The Theatreguide.London Review
Trafalgar Studios Spring 2014
First, a bit of background for non-Brits and the tragically young: in the 1950s and 1960s Britain was rocked by the discovery of a cell of Soviet spies high in the government. Even more disturbing than the security breach was the fact that these weren't shifty foreigners but Englishmen who had gone to the best schools and Cambridge, belonged to the best clubs and were Our Kind Of People.
Julian Mitchell's 1982 drama is an attempt to guess through fiction how the real-life traitors might have started.
Another Country is set in a posh boys' school in the 1930s, and for much of its length it is a slightly cynical but not unsympathetic look at the way school becomes the lads' whole world.
Alongside the grumbling about parents and Latin lessons, the schoolboy crushes and passing experiments in self-government and homosexuality, issues like following or breaking tradition, being chosen for school honours or the secret society, and winning intramural competitions are immensely serious matters.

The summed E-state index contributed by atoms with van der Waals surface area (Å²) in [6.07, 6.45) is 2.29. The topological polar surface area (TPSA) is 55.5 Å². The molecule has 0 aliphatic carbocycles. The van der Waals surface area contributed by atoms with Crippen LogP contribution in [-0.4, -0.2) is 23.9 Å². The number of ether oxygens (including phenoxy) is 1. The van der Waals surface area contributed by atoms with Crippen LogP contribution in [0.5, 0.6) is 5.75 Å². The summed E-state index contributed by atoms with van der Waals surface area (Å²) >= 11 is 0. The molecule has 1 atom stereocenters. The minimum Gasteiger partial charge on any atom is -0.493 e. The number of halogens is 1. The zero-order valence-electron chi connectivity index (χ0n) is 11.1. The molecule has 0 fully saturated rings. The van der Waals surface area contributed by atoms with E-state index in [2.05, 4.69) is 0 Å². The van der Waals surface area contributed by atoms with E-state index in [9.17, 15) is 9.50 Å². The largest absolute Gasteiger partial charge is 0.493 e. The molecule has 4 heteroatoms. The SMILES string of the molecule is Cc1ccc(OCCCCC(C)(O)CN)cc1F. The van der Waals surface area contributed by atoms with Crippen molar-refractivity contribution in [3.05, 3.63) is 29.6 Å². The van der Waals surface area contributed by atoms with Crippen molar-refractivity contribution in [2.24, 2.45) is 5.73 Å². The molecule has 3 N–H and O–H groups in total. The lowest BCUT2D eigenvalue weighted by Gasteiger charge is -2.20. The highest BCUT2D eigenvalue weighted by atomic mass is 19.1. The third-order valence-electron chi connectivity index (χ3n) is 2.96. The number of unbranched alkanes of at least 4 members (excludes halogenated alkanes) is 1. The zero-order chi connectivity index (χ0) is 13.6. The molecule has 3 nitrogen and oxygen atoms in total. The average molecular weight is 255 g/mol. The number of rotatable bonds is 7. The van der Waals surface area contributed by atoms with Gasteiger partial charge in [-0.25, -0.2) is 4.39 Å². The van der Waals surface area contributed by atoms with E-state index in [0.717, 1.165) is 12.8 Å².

Mitchell gradually draws our attention to two of the teenagers who refuse to play the game. Judd is a budding Communist, studying Marx by torchlight after dark, venerating Stalin and reminding his classmates at every opportunity that they'll be among the first up against the wall come the revolution.
Bennett is the class clown, using his quick wit to escape punishments and also to cope with the growing realisation that, unlike the mutual fumbling almost universal among his classmates, he actually is homosexual.
Which of them is going to become the traitor, the dedicated ideologue or the one fated to be an outsider?
In this production first seen at Bath and Chichester, Will Attenborough conveys Judd's commitment and humourlessness while letting us see that both are as endemic to adolescence as to Marxism.
Rob Callender captures the attractive comic energy of Bennett but is a little slow in doling out indications of a more serious and sadder core to the boy. Julian Wadham shines effortlessly in an extended cameo as a visiting celebrity who is kind and respectful to the boys and just a bit predatory.
Director Jeremy Herrin evidently impressed upon his cast that boys of this age, class and period would have worked to appear more mature than they were, with the unintended result that most of the young actors look and carry themselves as if they were twice the age of the characters they're playing.
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